News Filed Under Natural Resources
Recent rainfall in north Mississippi has flooded many areas and made much Delta farmland unworkable as the time approaches for planting and other traditional tasks.
Few folks may realize that Mississippi forests are adapted to periodic, low-intensity fires.
Central Mississippi agricultural producers and industry professionals met with Mississippi State University personnel to discuss research and education priorities at the 2019 Producer Advisory Council meeting on Feb. 20.
STARKVILLE, Miss. -- A year after chronic wasting disease was found in Mississippi, my deer season was very different than those in the past.
While I still considered management and hunting strategies, I could not escape the disappointment I would feel if the disease we call CWD had progressed to my cherished hunting spots. Luckily, it was not detected where I hunt, but other places in Mississippi did not fare so well.
There’s a lot to do in your garden during the month of March! Get your spring garden in shape with these easy tips. (Photo by Kevin Hudson)
STARKVILLE, Miss. -- Under constant, ideal conditions, Bradford pear trees could provide a quarter century of beauty. Unfortunately, the weather will never cooperate to protect these vulnerable ornamental trees for an extended time.
A new research center in the Mississippi Delta is tasked with studying agricultural water management to protect this critical natural resource.
STARKVILLE, Miss. -- In past decades, researchers have revealed many connections between water bodies and adjacent landscapes. Much attention has been given to how soil, water, nutrients, pollutants -- and energy, in general -- move from land to nearby water bodies in runoff.
Each spring, wild turkeys -- the largest gamebirds in the state -- begin their annual mating rituals and behaviors. The season attracts thousands of hunters into Mississippi woods for hunting opportunities every year.
Weather in late-winter Mississippi is always a rollercoaster, with cold snaps followed by spring-like reprieves followed by more cold snaps.
Occasionally, the temperature dips low enough to freeze pond surfaces, but a week later, the bass are shallow and biting. Every few years, we get a deep freeze in the single digits for several days, and most tranquil water bodies freeze over. The ice can be an inch deep or thicker and persist for several weeks. Many of us ill-prepared Southerners worry about the impact on our fish
STARKVILLE, Miss. -- The Mississippi State University Extension Service invites private landowners to a workshop to learn about the benefits prescribed burns provide for wildlife habitat.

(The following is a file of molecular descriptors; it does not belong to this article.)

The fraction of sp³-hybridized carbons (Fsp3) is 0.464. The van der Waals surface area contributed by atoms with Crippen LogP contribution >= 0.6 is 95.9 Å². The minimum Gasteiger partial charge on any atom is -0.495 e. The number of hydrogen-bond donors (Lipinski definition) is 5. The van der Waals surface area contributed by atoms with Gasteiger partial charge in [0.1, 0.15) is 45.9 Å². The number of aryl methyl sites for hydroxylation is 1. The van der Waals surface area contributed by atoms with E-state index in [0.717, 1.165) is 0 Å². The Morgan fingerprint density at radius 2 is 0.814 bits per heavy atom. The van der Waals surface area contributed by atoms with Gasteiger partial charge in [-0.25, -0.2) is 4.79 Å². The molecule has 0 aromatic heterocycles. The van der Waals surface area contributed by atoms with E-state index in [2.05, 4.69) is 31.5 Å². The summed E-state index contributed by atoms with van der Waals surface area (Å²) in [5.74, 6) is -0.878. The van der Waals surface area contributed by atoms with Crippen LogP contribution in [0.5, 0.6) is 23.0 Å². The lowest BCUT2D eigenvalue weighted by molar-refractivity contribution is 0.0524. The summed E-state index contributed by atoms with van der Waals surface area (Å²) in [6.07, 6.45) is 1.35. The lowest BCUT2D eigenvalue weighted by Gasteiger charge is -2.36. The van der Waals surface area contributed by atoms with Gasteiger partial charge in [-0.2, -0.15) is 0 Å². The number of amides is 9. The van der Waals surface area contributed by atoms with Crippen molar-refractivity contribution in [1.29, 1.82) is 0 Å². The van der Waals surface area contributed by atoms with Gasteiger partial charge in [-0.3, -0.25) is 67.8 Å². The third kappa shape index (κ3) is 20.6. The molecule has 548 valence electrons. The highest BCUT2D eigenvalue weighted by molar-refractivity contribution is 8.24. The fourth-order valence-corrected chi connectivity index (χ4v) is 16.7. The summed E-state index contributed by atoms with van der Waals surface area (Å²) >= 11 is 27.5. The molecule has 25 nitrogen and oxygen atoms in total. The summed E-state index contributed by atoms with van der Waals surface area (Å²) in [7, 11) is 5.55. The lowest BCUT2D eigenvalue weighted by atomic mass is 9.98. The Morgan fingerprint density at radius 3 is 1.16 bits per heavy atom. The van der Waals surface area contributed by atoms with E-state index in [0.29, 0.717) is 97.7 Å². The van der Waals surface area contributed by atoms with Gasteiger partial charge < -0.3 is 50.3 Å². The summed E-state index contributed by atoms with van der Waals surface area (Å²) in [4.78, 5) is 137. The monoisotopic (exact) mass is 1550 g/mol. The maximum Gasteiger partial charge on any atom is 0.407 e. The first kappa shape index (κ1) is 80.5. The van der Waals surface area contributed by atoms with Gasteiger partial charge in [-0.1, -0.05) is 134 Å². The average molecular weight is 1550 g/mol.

The prescribed burning workshop will be held at the Black Prairie Wildlife Management Area in Crawford, Mississippi, on Feb. 15 from 9 a.m. to 3 p.m.
Many landowners want to make changes in Conservation Reserve Program hardwood plantations because of declining populations of game animals, especially deer.
BILOXI, Miss.-- The Gulf of Mexico red snapper fishery is economically and culturally important, but it is also very controversial. Fishing pressure during the past century led to the decline of Gulf red snapper.
Today, anglers see more red snapper than in previous years, so they believe the population is healthy again. However, managers with National Oceanic and Atmospheric Administration Fisheries claim that the population is not yet healthy because it does not contain enough reproductively active females.
Words like sustainability can become buzzwords and are often misunderstood or misused, but despite its widespread use, this term isn’t going anywhere.
Landowners will receive insights into oil and gas lease issues during daylong educational events Jan. 24 in Lowndes County and Feb. 22 in Wayne County.
Many hunters and landowners plant wildlife food plots these days, but this practice has become common only during the last 30 to 40 years in the Southeast.
Streamside management zones have become critical tools forestry landowners and professionals use for protecting water quality during and after timber harvests.
Forestry has been a billion-dollar heavyweight in the state’s economy for the last six years, and the 2018 estimated value of $1.25 billion came despite a sluggish market.
Wild pigs must be trapped year-round, and the close of white-tailed deer season is the perfect time to begin planning your wild pig battle plan. (Photo credit: File Photo by MSU Extension )
Floating islands are increasingly popular as a way to provide attractive centerpieces in ponds while improving water quality.
From the shore, floating islands look like normal earthen islands covered in plants, but they are much more than that. They are hydroponic systems that, when fully colonized by growing plants, are essentially wetlands that float on the water’s surface and provide many of the same services as natural wetlands.